China unveils specific measures to boost employment opportunities
Published: Apr 27, 2023 04:07 AM
Job-seekers attend a large-scale job fair in Guangzhou, South China's Guangdong Province on February 13, 2023.?Photo: VCG

Job-seekers attend a large-scale job fair in Guangzhou, South China's Guangdong Province on February 13, 2023.?Photo: VCG

China's State Council on Wednesday announced a series of measures aimed at stabilizing the country's employment situation. The plan includes providing at least 1 million youth internship positions, increasing financial support for small businesses, encouraging state-owned enterprises to expand recruitment, and assisting the entrepreneurial needs of college graduates and rural migrant workers.

This initiative follows improvements in China's job market during the first quarter, thanks to a steady economic recovery. However, the employment sector still faces pressure due to a record number of new college graduates expected to enter the labor market this year.

As part of the "employment first" strategy, the General Office of the State Council outlined 15 specific measures to stabilize and expand employment. These measures include supporting state-owned enterprises in increasing recruitment and calling on businesses and public institutions to create at least 1 million apprenticeship positions for young people.

Companies that hire and sign labor contracts lasting over one year with unemployed graduate students or registered unemployed youth aged 16-24 will receive a one-time subsidy. China will also encourage financial institutions to extend loans to small and micro-businesses, particularly those that create a large number of jobs, in order to maintain and expand employment.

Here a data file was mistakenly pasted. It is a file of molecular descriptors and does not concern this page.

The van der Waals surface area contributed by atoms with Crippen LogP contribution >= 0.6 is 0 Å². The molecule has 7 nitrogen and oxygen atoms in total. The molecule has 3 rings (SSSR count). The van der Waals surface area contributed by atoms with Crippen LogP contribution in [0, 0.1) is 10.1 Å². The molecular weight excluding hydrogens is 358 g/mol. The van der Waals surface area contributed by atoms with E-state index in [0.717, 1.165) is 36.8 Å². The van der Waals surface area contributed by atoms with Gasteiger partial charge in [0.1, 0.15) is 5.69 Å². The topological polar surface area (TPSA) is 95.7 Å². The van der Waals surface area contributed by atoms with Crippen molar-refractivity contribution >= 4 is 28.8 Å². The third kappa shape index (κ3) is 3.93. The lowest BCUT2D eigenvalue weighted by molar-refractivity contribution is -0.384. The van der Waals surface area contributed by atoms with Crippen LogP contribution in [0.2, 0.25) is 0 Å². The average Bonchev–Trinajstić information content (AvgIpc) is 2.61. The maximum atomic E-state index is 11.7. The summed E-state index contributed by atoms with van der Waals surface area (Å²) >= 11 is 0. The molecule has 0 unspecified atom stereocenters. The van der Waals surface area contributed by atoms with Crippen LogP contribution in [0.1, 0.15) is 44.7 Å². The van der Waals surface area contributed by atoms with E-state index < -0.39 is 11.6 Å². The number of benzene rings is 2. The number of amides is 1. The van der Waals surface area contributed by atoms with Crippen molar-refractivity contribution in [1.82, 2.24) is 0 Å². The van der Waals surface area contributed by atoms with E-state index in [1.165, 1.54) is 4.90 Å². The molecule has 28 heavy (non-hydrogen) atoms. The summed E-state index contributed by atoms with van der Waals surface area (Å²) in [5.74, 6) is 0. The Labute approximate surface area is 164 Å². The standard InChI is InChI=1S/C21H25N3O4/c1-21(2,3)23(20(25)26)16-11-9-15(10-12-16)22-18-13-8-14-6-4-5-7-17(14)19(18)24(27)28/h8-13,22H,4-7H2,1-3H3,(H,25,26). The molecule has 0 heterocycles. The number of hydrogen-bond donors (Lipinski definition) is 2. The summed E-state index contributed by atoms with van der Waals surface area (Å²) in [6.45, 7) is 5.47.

The country will focus on the entrepreneurial needs of college graduates, migrant workers, and other groups, supporting their efforts to launch low-investment, low-risk projects.

The employment situation gradually improved and largely remained stable thanks to effective policies to stabilize the economy but the record number of college graduates certainly adds pressure to employment, which means the packages of measures are “necessary and timely” in solving the youth employment, Li Changan, a professor at the Academy of China Open Economy Studies of the University of International Business and Economics told the Global Times on Wednesday.

China's surveyed urban unemployment rate dropped to 5.3 percent in March,  down from 5.6 percent in February and also lower than 5.8 percent a year ago, and the number of new jobs created in the first three months stood at 2.97 million, up by 120,000 year on year, data from the Ministry of Human Resources and Social Security showed.

China aims to create 12 million jobs in cities this year and maintain a jobless rate of around 5.5 percent. Li expressed optimism about achieving these annual targets, citing favorable conditions from an upward economy to the government's employment-first policies.

“With an overall improvement in its economic performance from last year, China has the conditions and the basis to achieve its goals this year under its employment-first policy,” Li said.

The Chinese economy got off to a good start in 2023 as the gross domestic product grew 4.5 percent year on year in the first quarter, picking up pace from 2.9 percent in the fourth quarter of last year and 3 percent for the entire 2022.